Bantam, $5.99, ISBN 0-553-58100-7
Dark Dreams is book two in this author’s The Last T’En Trilogy, of which book one is Broken Vows. I haven’t read Broken Vows, and you know what? I doubt I will. This is one of those fantasy stories that seem to be plotted by drunk chimpanzees who have access to Microsoft Word.
Imoshen (or is it T’Imoshen?) is the heroine, and she is the last of the T’En. What’s T’En? I don’t know. A magical race of Fair Isle, where this story takes place, I guess. I do know the T’En has this way of putting a T before every thing. Like the T’Elegos, and no, I have no idea what the T’Elegos is either. The author drops strange alien names but never explains what they are. Wonder if she can understand this: T’is T’Stupid T’Way T’Doh T’Write T’Fantasy T’Novel.
Of course, Imoshen has magical powers. What’s her power? Uh… I don’t know. All I know is when she needs to do something, whatever she does, that’s her power. She can read minds, warp minds, sense the fetus wriggling in her uterus wall, turn things to pure white marble… well, whenever the author feels like making Imoshen do some cheap plot contrivance thing, it’s all explained by the “mysterious T’En powers”. Look, Ma, I just caused this book to explode in flames, woo, I’m a T’En Babe now, woo-hoo.
Anyway, Imoshen’s people are all enlightened twits who practice some form of martial arts, but only for defense, of course. Not like the people who conquered her lands, led by General Tulkhan, who kill for the sake of killing, yucks, how barbaric. In Dark Dreams, Imoshen is married to Tulkhan, and they are going to rule together. But oh, so many problems, like Imoshen wanting her way and she wanting it NOW. And Tulkhan not trusting Imoshen ever, even though she has proved to him that she is a brainless, spineless moron three hundred times. And Imoshen’s incestuous love affair with her cousin Reothe, who makes Captain Caveman looks like Prince Charming. Needless to say, Imoshen’s sadistic taste in men are just in character with her stupidity.
Never mind the lack of details as to what this freaking story is all about. There’s no logic either. For instance, on one page Imoshen is insisting that all war-like weaponry is barbaric. Then she is asking Tulkhan to teach her to fight. Then she is recoiling at the sight of her people watching Tulkhan’s men fight. But when she decides to show Tulkhan’s people that her people are cool dudes and not just drug-inhaling white-robed hippies, she decides to hold a battle tournament. What on earth happens to consistent characterization?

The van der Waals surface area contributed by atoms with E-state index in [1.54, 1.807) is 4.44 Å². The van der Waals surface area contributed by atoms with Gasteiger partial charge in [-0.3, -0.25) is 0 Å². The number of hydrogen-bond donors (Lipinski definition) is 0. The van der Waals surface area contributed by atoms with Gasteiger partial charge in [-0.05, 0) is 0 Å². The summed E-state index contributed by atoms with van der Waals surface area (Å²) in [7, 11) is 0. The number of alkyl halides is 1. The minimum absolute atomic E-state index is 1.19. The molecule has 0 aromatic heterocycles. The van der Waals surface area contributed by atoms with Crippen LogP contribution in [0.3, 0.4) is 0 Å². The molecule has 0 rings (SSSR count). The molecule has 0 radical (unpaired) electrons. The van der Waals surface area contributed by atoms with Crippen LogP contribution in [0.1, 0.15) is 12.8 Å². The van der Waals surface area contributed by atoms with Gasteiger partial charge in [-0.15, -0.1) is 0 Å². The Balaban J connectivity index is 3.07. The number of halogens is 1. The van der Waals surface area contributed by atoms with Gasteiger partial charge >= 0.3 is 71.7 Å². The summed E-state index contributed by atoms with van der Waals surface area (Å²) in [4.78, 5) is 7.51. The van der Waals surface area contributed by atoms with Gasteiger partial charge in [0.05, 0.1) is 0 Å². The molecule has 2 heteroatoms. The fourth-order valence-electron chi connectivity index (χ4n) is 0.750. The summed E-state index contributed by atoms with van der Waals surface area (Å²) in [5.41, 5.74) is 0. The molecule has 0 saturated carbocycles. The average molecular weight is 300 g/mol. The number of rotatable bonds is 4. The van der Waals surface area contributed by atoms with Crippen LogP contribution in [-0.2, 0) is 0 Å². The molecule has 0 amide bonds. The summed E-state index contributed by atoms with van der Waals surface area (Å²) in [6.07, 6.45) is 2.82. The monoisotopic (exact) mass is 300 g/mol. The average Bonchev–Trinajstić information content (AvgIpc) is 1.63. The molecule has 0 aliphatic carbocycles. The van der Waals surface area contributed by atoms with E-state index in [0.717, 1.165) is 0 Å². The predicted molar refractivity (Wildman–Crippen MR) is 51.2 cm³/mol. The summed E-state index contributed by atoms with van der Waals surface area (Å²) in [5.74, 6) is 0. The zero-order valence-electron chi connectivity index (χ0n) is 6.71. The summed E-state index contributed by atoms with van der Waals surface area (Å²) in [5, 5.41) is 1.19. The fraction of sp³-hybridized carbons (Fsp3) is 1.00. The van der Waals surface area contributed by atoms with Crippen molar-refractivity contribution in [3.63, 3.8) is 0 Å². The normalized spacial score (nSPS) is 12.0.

Then there’s one point Imoshen is hiring interpreters for Tulkhan. But I thought they were talking so well to each other…? No wait, considering the many petty misunderstandings littering this story, I can imagine the need for interpreters. Okay, so that’s not an illogical point. My bad.
And the author treats state politics like a game of snake-and-ladders instead of the chess game it should be. Imoshen wants changes and she stamps her foot – SHE WANTS THEM NOW. Today it is her people showing the foreigners who’s the boss. The next day it’s some trivial other nonsense. She changes the mind the next day. And for this, she is commended by all as a wonderfully brilliant tactician. Yes, insult my intelligence some more, Ms Daniells.
I can’t make head or tail out of this story. The prose is clumsy, lumbering like a drunk, heavily pregnant yak trying to walk the tightrope, and the plot is juvenile and laughable for a political fantasy. For a story like this to work, it takes more than alien sounding names. There need to be a tight plot with set-ups for a grand culmination some time in the future. There need to be cunning political machinations carefully and patiently set up. But Ms Daniells not only demonstrates that she lacks the finesse or patience to do subtle and cunning, she seems to be making things up as she goes along.
Excuse me, but I’m definitely T’Jumping T’Off T’is T’Rain.